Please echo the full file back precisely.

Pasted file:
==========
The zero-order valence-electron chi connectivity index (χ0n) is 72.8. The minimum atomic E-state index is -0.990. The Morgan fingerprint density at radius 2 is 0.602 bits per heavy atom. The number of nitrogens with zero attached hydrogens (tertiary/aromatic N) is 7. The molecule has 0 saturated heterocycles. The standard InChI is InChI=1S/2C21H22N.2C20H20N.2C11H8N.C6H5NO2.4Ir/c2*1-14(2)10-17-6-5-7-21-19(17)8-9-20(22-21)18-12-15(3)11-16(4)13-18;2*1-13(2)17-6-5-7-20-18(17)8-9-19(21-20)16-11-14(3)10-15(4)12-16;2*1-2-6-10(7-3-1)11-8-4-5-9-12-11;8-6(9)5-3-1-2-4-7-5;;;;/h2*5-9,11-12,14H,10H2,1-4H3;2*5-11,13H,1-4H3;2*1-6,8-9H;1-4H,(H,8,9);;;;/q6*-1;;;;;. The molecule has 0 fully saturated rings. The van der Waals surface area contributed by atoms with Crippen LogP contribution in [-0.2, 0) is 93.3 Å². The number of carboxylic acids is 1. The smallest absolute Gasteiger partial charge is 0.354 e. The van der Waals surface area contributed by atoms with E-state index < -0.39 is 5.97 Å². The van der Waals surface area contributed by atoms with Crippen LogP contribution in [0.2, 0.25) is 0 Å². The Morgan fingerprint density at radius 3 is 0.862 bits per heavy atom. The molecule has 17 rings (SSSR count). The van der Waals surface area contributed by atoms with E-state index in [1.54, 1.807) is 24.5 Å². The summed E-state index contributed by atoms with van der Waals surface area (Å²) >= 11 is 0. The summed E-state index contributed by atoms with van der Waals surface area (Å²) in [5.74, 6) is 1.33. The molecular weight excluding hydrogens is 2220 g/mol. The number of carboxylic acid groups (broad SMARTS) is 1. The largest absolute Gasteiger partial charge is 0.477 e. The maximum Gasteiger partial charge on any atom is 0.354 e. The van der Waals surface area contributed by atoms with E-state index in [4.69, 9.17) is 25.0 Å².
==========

The zero-order valence-electron chi connectivity index (χ0n) is 72.8. The minimum atomic E-state index is -0.990. The Morgan fingerprint density at radius 2 is 0.602 bits per heavy atom. The number of nitrogens with zero attached hydrogens (tertiary/aromatic N) is 7. The molecule has 0 saturated heterocycles. The standard InChI is InChI=1S/2C21H22N.2C20H20N.2C11H8N.C6H5NO2.4Ir/c2*1-14(2)10-17-6-5-7-21-19(17)8-9-20(22-21)18-12-15(3)11-16(4)13-18;2*1-13(2)17-6-5-7-20-18(17)8-9-19(21-20)16-11-14(3)10-15(4)12-16;2*1-2-6-10(7-3-1)11-8-4-5-9-12-11;8-6(9)5-3-1-2-4-7-5;;;;/h2*5-9,11-12,14H,10H2,1-4H3;2*5-11,13H,1-4H3;2*1-6,8-9H;1-4H,(H,8,9);;;;/q6*-1;;;;;. The molecule has 0 fully saturated rings. The van der Waals surface area contributed by atoms with Crippen LogP contribution in [-0.2, 0) is 93.3 Å². The number of carboxylic acids is 1. The smallest absolute Gasteiger partial charge is 0.354 e. The van der Waals surface area contributed by atoms with E-state index < -0.39 is 5.97 Å². The van der Waals surface area contributed by atoms with Crippen LogP contribution in [0.2, 0.25) is 0 Å². The Morgan fingerprint density at radius 3 is 0.862 bits per heavy atom. The molecule has 17 rings (SSSR count). The van der Waals surface area contributed by atoms with E-state index in [1.54, 1.807) is 24.5 Å². The summed E-state index contributed by atoms with van der Waals surface area (Å²) >= 11 is 0. The summed E-state index contributed by atoms with van der Waals surface area (Å²) in [5.74, 6) is 1.33. The molecular weight excluding hydrogens is 2220 g/mol. The number of carboxylic acid groups (broad SMARTS) is 1. The largest absolute Gasteiger partial charge is 0.477 e. The maximum Gasteiger partial charge on any atom is 0.354 e. The van der Waals surface area contributed by atoms with E-state index in [4.69, 9.17) is 25.0 Å².